We will acquire the resources (land, buildings, and money) to make this transition. This is within the realm of possibility—particularly the land acquisition, as the city, county and CalTrans have quite a bit of vacant land. As to the money, I think the city and county are counting on it coming from the state (as with Project Homekey). Will the state provide even more for this purpose? It would take quite a lot more.

Adequate housing can be found or created. This makes logical sense. There are lots of vacant houses and derelict buildings out there that could be repurposed. Some cities have instituted vacancy taxes as a way of trying to force property owners to put their vacant properties to good use. Richmond, Calif., apparently has pioneered this approach.

If a property is vacant for a long time, there is a tax to be paid unless the property owner can show good reason why it is being kept vacant (there have to be exceptions for houses with such issues as disputed ownership or being in probate). It seems that they are required to offer the property for rent at market rates or pay the tax. It is designed to discourage speculators from sitting on vacant properties for long periods of time.

Oakland is now doing something similar as well, also applied to the purchase of vacant properties, where a property trust for low-income households gets the first right of refusal when a vacant house finally goes on the market, and they are forced to put it on the market if they don’t meet other conditions.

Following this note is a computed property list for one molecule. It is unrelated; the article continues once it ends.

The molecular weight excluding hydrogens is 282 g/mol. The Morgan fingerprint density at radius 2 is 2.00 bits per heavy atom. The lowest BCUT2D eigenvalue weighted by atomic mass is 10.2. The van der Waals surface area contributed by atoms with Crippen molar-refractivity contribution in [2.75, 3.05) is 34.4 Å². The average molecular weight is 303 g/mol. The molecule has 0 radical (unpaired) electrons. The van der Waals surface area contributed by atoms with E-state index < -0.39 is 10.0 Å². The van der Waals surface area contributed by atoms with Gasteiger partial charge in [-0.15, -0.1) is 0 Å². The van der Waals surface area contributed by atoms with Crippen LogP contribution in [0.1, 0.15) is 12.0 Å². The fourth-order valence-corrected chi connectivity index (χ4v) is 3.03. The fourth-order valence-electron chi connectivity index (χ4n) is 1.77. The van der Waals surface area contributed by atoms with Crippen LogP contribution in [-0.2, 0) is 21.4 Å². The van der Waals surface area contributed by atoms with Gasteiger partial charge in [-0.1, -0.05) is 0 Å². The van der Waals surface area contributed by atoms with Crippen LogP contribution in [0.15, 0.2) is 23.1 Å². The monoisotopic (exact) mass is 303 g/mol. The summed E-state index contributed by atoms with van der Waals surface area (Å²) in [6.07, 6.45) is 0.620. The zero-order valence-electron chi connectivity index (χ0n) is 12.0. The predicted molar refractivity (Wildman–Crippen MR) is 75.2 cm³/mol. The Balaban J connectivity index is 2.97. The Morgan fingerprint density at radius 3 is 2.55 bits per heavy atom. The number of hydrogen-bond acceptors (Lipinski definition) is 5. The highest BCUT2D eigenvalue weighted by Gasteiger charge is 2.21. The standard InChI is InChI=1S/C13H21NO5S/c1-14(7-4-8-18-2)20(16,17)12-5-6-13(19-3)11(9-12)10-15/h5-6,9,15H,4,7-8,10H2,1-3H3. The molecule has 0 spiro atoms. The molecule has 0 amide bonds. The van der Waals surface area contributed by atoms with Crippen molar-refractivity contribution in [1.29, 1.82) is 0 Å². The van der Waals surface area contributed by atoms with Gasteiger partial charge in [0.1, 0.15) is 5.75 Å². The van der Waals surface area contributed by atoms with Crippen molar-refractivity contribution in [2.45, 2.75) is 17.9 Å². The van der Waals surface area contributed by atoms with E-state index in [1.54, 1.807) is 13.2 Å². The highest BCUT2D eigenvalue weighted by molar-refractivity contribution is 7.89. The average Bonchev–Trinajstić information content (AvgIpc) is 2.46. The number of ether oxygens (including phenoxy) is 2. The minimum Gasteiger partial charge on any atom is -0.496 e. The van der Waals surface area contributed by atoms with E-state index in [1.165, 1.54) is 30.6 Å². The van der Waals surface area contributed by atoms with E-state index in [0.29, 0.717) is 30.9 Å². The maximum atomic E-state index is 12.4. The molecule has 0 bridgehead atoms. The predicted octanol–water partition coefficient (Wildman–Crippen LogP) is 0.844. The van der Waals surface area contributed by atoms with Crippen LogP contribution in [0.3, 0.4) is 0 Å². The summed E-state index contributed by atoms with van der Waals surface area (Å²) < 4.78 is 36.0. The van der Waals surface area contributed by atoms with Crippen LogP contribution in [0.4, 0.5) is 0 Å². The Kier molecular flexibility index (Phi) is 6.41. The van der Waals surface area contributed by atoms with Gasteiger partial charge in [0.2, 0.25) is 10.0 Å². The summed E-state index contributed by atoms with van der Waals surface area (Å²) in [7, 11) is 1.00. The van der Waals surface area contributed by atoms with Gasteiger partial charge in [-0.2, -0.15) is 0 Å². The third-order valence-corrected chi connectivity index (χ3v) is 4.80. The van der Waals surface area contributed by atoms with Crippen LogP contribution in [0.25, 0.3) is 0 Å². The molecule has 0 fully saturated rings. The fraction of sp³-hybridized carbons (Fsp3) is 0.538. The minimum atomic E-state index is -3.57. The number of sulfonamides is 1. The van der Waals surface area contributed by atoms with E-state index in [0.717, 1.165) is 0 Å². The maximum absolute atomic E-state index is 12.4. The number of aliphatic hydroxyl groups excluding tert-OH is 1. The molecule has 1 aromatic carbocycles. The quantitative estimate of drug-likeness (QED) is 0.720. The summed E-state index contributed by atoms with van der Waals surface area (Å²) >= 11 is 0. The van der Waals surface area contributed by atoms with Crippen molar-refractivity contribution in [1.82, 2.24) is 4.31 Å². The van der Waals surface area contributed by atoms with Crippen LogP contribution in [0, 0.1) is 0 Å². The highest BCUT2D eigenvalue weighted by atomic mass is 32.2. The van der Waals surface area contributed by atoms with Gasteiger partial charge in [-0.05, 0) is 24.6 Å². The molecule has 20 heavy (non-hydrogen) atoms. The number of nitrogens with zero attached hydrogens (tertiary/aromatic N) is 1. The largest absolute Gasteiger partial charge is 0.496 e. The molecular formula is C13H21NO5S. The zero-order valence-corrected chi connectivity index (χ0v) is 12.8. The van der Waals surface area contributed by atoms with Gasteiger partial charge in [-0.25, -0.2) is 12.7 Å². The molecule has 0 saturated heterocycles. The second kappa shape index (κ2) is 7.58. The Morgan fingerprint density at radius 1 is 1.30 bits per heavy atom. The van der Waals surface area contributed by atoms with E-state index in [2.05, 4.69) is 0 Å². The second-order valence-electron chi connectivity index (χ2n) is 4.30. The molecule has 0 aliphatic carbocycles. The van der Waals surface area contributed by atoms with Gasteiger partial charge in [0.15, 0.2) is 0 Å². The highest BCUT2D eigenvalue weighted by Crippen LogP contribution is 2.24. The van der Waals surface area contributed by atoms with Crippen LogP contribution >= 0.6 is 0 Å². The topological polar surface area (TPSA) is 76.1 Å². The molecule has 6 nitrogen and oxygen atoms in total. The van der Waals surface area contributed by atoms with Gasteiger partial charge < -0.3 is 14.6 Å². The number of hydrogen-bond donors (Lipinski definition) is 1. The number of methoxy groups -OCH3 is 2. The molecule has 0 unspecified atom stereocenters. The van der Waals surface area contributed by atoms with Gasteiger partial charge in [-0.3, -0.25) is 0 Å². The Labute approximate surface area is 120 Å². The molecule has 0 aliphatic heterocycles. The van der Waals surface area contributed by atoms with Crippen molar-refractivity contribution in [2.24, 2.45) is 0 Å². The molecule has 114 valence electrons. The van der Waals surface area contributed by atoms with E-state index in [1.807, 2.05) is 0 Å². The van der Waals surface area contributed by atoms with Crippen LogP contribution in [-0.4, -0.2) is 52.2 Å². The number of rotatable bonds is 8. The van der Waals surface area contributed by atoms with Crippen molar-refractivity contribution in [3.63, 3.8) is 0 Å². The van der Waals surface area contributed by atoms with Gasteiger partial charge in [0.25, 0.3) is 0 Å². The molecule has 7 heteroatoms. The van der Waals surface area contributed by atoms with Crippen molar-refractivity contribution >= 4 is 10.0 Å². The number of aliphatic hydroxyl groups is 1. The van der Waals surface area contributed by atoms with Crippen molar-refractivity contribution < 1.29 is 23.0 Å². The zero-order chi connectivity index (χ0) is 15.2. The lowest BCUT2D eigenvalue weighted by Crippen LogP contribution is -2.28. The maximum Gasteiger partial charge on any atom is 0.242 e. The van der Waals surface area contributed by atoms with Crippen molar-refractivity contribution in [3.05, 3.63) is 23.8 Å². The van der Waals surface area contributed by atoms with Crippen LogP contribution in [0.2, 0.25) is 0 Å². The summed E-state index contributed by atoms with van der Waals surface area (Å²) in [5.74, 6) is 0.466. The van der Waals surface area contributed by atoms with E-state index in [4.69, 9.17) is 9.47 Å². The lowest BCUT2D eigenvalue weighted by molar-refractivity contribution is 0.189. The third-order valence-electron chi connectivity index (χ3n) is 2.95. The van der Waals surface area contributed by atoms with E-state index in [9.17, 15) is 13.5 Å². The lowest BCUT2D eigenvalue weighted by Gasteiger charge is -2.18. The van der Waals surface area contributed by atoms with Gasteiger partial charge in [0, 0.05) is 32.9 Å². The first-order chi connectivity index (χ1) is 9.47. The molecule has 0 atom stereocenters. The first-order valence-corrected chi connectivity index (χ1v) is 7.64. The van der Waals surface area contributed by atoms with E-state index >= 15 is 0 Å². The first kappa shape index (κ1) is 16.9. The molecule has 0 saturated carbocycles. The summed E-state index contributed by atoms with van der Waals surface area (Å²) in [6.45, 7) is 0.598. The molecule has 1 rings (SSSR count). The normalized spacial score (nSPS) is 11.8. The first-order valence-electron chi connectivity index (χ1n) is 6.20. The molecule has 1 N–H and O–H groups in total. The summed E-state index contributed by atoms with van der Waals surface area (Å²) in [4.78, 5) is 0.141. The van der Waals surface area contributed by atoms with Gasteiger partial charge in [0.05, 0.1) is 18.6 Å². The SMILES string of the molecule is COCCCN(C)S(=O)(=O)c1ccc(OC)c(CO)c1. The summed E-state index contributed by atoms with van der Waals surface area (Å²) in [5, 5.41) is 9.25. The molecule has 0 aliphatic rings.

There are enough resources to pay social workers and mental health professionals for the work needed. This is an important one. We probably need a whole lot more social workers and mental health professionals. DEG residents have sometimes been referred to County Behavioral Health and been told that the first available appointment is about six months away. That’s with current caseloads.

If more clients are added into the system, more mental health professionals would need to be hired. The county is unlikely to do that unless the state funds it. The money exists in society as a whole. Our society is awash in money at the upper levels. But that money doesn’t easily make its way into county budgets or the budgets of other entities that might effectively deal with homelessness.

All of this is being done to try to mitigate an inherent problem in capitalism. People are forced to work for less than a living wage. That benefits employers, not workers. Landlords try to get as much rent as they can to maximize their profits, benefiting property owners, not renters.

The gap between wages and housing costs keeps getting bigger and bigger. So, as suggested, universal healthcare, living wages and affordable housing are desperately needed, but they are all contrary to the logic of a capitalist system. Those changes need to occur on the macro level. The things we do locally might be seen as Band-Aids.

But, then again, wounded people need Band-Aids, and it is within our power to provide some of that. It’s better than nothing.

*****

Gerry Bill is professor emeritus of sociology and American studies at Fresno City College. He is vice president and treasurer of the Eco Village Project of Fresno, and as such oversees daily the operations of the Dakota EcoGarden. He is also on the boards of the Fresno Free College Foundation/KFCF, Peace Fresno and the Fresno Center for Nonviolence.

  • The Community Alliance is a monthly newspaper that has been published in Fresno, California, since 1996. The purpose of the newspaper is to help build a progressive movement for social and economic justice.